17 ANZSIC 2006 reflects the outcome of a substantial review of the classification, which included extensive consultation with internal and external users and alignment with the upcoming revision of the International Standard Industrial Classification of All Economic Activities (ISIC Rev.4 (draft)). Consequently, it provides a more contemporary and internationally comparable industrial classification system.


18 From 2006, the (ANZSCO) Australia and New Zealand Standard Classifications of Occupations, First Edition, 2006 (cat. no. 1220.0) replaces the Australia Standard Classifications of Occupations (ASCO), Second Edition, 1997 (cat. no. 1220.0). In 2007, occupation data in the SEW are classified according to Australian and New Zealand Standard Classification of Occupations, 2006. Data classified according to the ASCO are available on request.

19 ANZSCO is the product of a development program undertaken jointly by the ABS, Statistics NZ and the Australian Government Department of Employment and Workplace Relations (DEWR) for use in the collection, publication and analysis of occupation statistics.

20 ANZSCO is intended to provide an integrated framework for storing, organising and reporting occupation-related information in statistical applications. The use of ANZSCO will result in improved comparability of occupation statistics produced by the two countries.


21 In 2001, the Australian Standard Classification of Education (ASCED) (cat. no. 1272.0) replaces the ABS Classification of Qualifications (ABSCQ) (cat. no. 1262.0). The ASCED is a national standard classification which can be applied to all sectors of the Australian education system including schools, vocational education and training and higher education. ASCED replaces a number of classifications previously used in administrative and statistical systems, including the ABSCQ. The ASCED comprises two classifications: Level of Education and Field of Education.

22 Level of Education is defined as a function of the quality and quantity of learning involved in an educational activity. There are nine broad levels, 15 narrow levels and 64 detailed levels. For definitions of these levels see the Australian Standard Classification of Education (ASCED), 2001 (cat. no. 1272.0).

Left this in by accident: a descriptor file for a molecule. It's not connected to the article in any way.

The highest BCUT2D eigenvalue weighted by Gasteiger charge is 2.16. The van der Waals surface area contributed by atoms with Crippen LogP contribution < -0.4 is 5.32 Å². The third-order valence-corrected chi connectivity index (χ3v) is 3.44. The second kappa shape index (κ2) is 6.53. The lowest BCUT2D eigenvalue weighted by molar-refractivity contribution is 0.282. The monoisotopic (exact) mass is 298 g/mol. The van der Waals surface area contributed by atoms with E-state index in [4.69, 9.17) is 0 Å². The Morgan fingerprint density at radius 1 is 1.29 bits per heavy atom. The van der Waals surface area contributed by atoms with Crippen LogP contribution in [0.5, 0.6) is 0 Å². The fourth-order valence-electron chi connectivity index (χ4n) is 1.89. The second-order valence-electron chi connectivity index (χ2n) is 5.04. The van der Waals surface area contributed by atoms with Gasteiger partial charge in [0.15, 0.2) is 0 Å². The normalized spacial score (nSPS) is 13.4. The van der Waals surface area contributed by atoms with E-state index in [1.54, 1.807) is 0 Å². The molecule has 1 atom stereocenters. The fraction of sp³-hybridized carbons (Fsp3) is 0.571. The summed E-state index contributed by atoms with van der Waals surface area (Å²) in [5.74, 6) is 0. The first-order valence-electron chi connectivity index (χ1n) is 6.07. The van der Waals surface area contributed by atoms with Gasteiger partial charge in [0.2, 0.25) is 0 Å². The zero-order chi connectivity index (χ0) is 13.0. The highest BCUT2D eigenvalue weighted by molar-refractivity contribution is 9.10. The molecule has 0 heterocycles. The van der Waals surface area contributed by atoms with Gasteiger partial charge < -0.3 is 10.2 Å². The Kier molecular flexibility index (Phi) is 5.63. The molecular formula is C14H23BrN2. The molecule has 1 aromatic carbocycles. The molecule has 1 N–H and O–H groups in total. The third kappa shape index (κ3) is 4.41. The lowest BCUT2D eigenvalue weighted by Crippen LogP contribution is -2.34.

23 The relationship between categories in the Level of Education classification should be essentially ordinal. In other words, educational activities at Broad Level 1 Postgraduate Degree should be at a higher level than those at Broad Level 2 Graduate Diploma and Graduate Certificate, and so on. However, when this idea is applied to the reality of educational provision in Australia, it is not always possible to assert that an ordinal relationship exists among the various levels of education.

24 This is particularly evident in the case of the relationship between Certificates I-IV in Broad Level 5 Certificate Level, and School Education included in Broad Level 6 Secondary Education. In this instance, the level of education associated with secondary education may range from satisfying the entry requirements for admission to a university degree course, to the completion of units in basic literacy, numeracy and life skills. Educational activity in these categories may therefore be of an equal, higher or lower level than Certificates found in Broad Level 5 Certificate Level.